The reactions of Tottenham players at full-time in the Johan Cruyff Arena showed some revealing contrasts.
Lucas Moura lay prostrate and sobbing on the turf, in awe at the benevolence of the Almighty and his own left foot. Toby Alderweireld took a moment to comfort his stricken former comrades. Harry Kane buzzed about like an ecstatic raver at 6am hugging anything that moved.
Danny Rose necked a beer he must have stashed somewhere handy and then dispatched Ruud Gullit to the boundary.
“Hopefully we shut him up,” said Rose of the decorated Dutchman, who had been critical of Spurs’ first-leg performance against Ajax. “He was bang out of order... I hope he eats his words after tonight.”
That Rose chose the greatest moment of his career - a pinnacle most players never reach - to settle scores with a pundit would have surprised few Tottenham fans.
In the autumn of his career, Spurs’ longest-serving player and most irreducibly complex character has become a forthright and fearless public speaker.
Rose is the man who defends the club’s honour against all assailants, even the club itself. He rarely lets a slight pass and can harbour a grudge.
“The cherry on the top was silencing them,” said the left-back after Tottenham beat Arsenal in December, just a few weeks after a loss to their rivals. “They were celebrating like they won the league...We’ll see where they are come the end of the season.”
Those comments were catnip to Tottenham supporters. Finally a footballer who got it.
Fans also enjoyed it when Rose broke ranks to admit that playing at Wembley was actually a drag. Until then, Spurs players had felt obliged to pretend it was a great honour and a blessing.
But Rose has also demonstrated there can be such a thing as too much honesty. In a 2017 interview with The Sun (of all papers) on the eve of a new season, Rose excoriated his employers for a lack of ambition, implicitly criticised his team-mates, and explicitly attacked Spurs supporters.
“I’ll never forget how some fans treated me,” he said, midway through a clumsily disguised ‘come-and-get-me-plea’ to a suitable club “back up north,” or possibly Chelsea.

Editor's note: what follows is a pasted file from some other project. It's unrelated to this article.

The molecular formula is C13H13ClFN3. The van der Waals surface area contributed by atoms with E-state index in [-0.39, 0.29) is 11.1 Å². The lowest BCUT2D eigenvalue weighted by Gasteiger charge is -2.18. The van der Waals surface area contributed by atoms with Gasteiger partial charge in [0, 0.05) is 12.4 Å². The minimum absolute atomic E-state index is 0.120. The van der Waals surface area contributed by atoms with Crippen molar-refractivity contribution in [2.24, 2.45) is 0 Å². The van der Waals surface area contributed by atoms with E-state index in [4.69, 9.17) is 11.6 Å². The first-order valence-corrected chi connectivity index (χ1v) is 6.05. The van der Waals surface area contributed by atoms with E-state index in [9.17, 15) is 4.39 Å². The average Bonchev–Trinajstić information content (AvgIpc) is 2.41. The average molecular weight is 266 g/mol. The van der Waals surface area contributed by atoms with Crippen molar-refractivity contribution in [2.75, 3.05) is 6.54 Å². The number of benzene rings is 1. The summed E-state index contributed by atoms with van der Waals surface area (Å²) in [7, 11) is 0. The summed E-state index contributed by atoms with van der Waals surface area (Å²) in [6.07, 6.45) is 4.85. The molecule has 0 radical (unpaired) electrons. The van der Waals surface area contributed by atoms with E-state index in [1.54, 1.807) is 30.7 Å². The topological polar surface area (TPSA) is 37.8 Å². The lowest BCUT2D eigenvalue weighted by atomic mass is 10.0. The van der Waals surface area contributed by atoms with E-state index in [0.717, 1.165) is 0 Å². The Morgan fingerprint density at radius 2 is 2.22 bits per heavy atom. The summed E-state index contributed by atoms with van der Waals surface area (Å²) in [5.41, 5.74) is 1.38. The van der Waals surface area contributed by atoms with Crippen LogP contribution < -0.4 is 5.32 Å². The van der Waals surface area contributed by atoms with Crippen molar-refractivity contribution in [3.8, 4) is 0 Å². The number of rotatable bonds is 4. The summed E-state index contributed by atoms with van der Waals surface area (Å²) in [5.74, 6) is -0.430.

That move failed to materialise and a fragile truce ensued. But Rose has not been deterred from voicing his opinions and has maintained a running commentary on the club’s business ever since. There is a convention of footballers saying that they don’t read the papers. Rose comes across like he clicks every link.
“We probably won’t sign anyone in January,” he informed the press before the last winter window opened. In April, he warned the board not to lose Christian Eriksen: “The lads in the changing room trust the people upstairs to hopefully get him to sign.” Ahead of the Champions League final, Rose revealed that he had discussed a transfer with another club.
Rose’s path to the top has been a slow grind.
Despite one of the Premier League’s more spectacular debuts, he spent four years on loan from Spurs and then struggled to displace Ben Davies. Only with arrival of Pochettino did Rose begin to fulfil his potential and reach the level that earned him a place in the PFA team of the year twice in succession.
But towards the end of the 2016/17 season, as Spurs mounted their most convincing title challenge in a generation, Rose suffered a knee injury that kept him sidelined into the following season. Setbacks have been a recurring feature of Rose’s career. He has never played more than 28 league games in a season.
Rose would later reveal that he suffered with depression during that lay-off in 2017 - also the time of that Sun interview - which he described as “one of the most difficult periods of my life.”